CONYERS--Local businesses in Olde Town offered families a safe way to get an early start on trick-or-treating on Halloween morning.
There were cowboys, Cat in the Hat, Batman and other characters out walking to businesses in the downtown district getting Halloween treats.
Deborah Cook, who lives about three miles from the shopping district, said she appreciated the businesses reaching out to the community.
"What a cool way to kick off Halloween right around the corner from our neighborhood," said Cook. "I like that some of the business owners put on costumes, too."
DeKalb County will hold its sixth annual neighborhood summit on Saturday, Nov. 1, from 8 a.m. 12:30 p.m., at Tucker High School, 5036 LaVista Road, Tucker.
This year's summit brings together residents from across DeKalb County to "Get Connected" to each other, to their county government and to community solutions and innovation. Attendees will have the opportunity to attend workshops, visit exhibits, meet with community leaders, exchange ideas and learn how to partner with county departments to sustain and improve the quality of life in our neighborhoods.
One of the most popular programs at the Neighborhood Summit is Curbside Consulting. These 25-minute sessions are a chance for 1-3 representatives from neighborhood groups to meet with a consultant and get information about one of six topic areas: Community Organizing/Building, Marketing/Social Media, Fundraising/Grant Writing, Meeting Facilitation, Volunteer/Board Management, Program Planning and Development, and Neighborhood Nexus/Community Needs Assessment. Sign up for Curbside Consulting begins at 8 a.m.
Attendees can learn about resources for water and sewer bills, as well as new initiatives by the DeKalb Watershed Management Department. This includes new satellite payment locations department throughout DeKalb County.
Dr. Troy Bush from Rehoboth Baptist church will kick the summit off with opening...
More fundraisers are under way to help Kylee Davis, a 6th grade Conyers student who is battling Kikuchi-Fujimoto Disease, a rare condition that causes painful lesions.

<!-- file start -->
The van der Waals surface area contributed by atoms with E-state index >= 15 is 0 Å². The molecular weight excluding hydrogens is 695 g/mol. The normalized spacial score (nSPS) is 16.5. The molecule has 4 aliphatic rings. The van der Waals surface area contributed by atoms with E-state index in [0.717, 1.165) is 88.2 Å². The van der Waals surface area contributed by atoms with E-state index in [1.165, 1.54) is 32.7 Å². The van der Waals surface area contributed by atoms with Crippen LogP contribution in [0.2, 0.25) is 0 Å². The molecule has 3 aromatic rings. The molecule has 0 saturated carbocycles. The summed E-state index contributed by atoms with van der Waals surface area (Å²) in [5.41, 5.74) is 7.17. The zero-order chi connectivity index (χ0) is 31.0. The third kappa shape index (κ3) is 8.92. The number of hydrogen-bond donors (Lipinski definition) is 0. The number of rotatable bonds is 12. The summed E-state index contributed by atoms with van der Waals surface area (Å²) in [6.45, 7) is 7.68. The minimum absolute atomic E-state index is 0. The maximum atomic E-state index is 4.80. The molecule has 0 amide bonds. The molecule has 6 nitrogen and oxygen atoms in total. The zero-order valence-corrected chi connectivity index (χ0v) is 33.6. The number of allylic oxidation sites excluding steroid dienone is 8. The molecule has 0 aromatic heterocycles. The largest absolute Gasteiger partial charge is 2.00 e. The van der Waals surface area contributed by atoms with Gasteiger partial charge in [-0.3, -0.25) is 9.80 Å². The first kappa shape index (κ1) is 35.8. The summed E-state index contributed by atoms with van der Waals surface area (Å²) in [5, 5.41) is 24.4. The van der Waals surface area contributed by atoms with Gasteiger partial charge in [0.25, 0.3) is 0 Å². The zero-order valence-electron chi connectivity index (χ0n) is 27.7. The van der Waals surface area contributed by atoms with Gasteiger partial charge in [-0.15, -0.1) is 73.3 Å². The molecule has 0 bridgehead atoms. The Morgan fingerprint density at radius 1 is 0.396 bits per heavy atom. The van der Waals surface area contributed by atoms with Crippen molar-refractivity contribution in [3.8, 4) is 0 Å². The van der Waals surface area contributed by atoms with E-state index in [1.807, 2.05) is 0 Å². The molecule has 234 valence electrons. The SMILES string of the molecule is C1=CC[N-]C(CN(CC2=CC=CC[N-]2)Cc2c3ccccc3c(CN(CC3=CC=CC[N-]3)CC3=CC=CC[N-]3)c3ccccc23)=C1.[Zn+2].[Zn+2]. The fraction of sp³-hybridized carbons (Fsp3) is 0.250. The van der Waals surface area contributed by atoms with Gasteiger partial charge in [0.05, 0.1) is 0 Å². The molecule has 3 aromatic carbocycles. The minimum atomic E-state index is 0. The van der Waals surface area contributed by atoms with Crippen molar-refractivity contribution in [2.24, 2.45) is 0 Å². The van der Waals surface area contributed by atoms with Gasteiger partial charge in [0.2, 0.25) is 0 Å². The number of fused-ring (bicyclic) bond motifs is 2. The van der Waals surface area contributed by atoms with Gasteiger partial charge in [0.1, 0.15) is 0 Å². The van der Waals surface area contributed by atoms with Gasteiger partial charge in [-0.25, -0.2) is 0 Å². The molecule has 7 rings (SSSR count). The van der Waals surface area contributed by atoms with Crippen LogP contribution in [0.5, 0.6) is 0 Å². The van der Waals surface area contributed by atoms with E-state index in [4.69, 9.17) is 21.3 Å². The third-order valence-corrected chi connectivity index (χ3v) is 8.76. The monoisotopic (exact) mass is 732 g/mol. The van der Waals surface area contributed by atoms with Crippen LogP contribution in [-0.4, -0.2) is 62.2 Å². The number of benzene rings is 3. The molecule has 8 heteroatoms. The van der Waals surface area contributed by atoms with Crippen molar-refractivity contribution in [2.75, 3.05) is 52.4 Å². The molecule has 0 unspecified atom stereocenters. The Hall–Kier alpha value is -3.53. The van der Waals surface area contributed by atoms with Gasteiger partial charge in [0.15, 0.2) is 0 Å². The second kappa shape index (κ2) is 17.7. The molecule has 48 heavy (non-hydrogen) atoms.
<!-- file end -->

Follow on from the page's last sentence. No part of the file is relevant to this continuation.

Davis now has a teacher who visits him at home during the week, his mother, Felicia Davis, said. Kylee has been unable to attend Conyers Middle School, where he is enrolled, for weeks, but is catching up now that he has help, Ms. Davis said.
"It's really hard for him. He misses his classmates," Ms. Davis said.
Ms. Davis said a fund for Kylee has been set up at Wells Fargo bank and donations may be made at any location. She said donations are being accepted for research for the disease and to assist her in caring for her son. Ms. Davis is unemployed and is home with Kylee, who often is in pain as a result of the lesions on his body and inside his mouth and ears.
"My goal is for a doctor to find the right treatment to help my son. No one seems to know very much about this disease, other than it is not contagious. I have to keep trying for my son. He's a...
Jacob Jordan, 17, says he's often the butt of a lot of black jokes at Chamblee High School, where he's a senior.
He says at Chamblee, where there is a melting pot of students from various cultures, he's picked on for not being what his peers considers a typical black.
“Because of my race, they (students) ask me why don’t I play basketball?" said Jordan, who said he would rather put his energies into maintaining his GPA, which is over 4.0.
Jordan spoke about the constant chiding from peers during a community forum, "Don't Bully…Be A Friend," hosted by the Stone Mountain chapter of Jack and Jill of America, Inc. Jordan, who serves as the regional treasurer for Jack and Jill South East, joined State Rep. Billy Mitchell and Quentin Fretwell, who works as a student relations coordinator for DeKalb County Public Schools.